Splitting Spin States on a Chip

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Science  05 Feb 2010:
Vol. 327, Issue 5966, pp. 650-651
DOI: 10.1126/science.1185548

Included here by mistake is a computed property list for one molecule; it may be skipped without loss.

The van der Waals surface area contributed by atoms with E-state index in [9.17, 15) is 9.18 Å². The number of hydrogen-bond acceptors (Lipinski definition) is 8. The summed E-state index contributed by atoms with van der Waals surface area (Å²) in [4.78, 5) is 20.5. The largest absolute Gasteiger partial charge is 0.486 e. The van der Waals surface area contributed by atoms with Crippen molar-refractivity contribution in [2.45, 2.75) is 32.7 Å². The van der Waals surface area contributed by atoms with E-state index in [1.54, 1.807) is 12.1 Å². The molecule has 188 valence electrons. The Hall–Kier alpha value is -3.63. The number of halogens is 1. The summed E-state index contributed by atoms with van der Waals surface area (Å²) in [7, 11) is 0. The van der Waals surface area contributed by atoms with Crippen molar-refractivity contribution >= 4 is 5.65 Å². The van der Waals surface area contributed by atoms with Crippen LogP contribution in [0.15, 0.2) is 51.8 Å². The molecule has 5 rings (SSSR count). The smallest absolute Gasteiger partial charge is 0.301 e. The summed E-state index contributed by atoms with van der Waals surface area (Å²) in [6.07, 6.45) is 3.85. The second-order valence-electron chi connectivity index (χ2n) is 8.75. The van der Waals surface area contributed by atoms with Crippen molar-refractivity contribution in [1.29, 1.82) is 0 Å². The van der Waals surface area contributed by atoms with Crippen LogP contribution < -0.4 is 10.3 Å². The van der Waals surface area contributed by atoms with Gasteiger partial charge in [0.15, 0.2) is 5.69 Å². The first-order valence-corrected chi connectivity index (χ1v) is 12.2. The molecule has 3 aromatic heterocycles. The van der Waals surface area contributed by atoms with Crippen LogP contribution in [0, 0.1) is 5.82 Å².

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The different colors on the surface of a soap bubble arise from the interference of light waves reflecting from the outer and inner surface of the liquid film. As the thickness of the film varies, so will the wavelength of light that undergoes constructive interference and remains visible. This effect can be used to measure small changes in distance if a single coherent beam is used (see the figure, panel A) through the formation of interference fringes. According to quantum mechanics, even material particles such as electrons behave like waves, and indeed, interference can be observed when the electric charge associated with an electron travels along two arms of a ring-like interferometer in the Aharonov-Bohm effect. In addition to their charge, electrons also have two distinguishable spin states, spin-up and spin-down. On page 669 of this issue, Petta et al. (1) demonstrate beam splitting and interferometry for the spin degrees of freedom of two electrons on a semiconductor chip. In this system, the phase of partial waves is associated with spin direction. Nuclear spins, whose coupling to electrons can destroy phase coherence, actually help control spin-state evolution.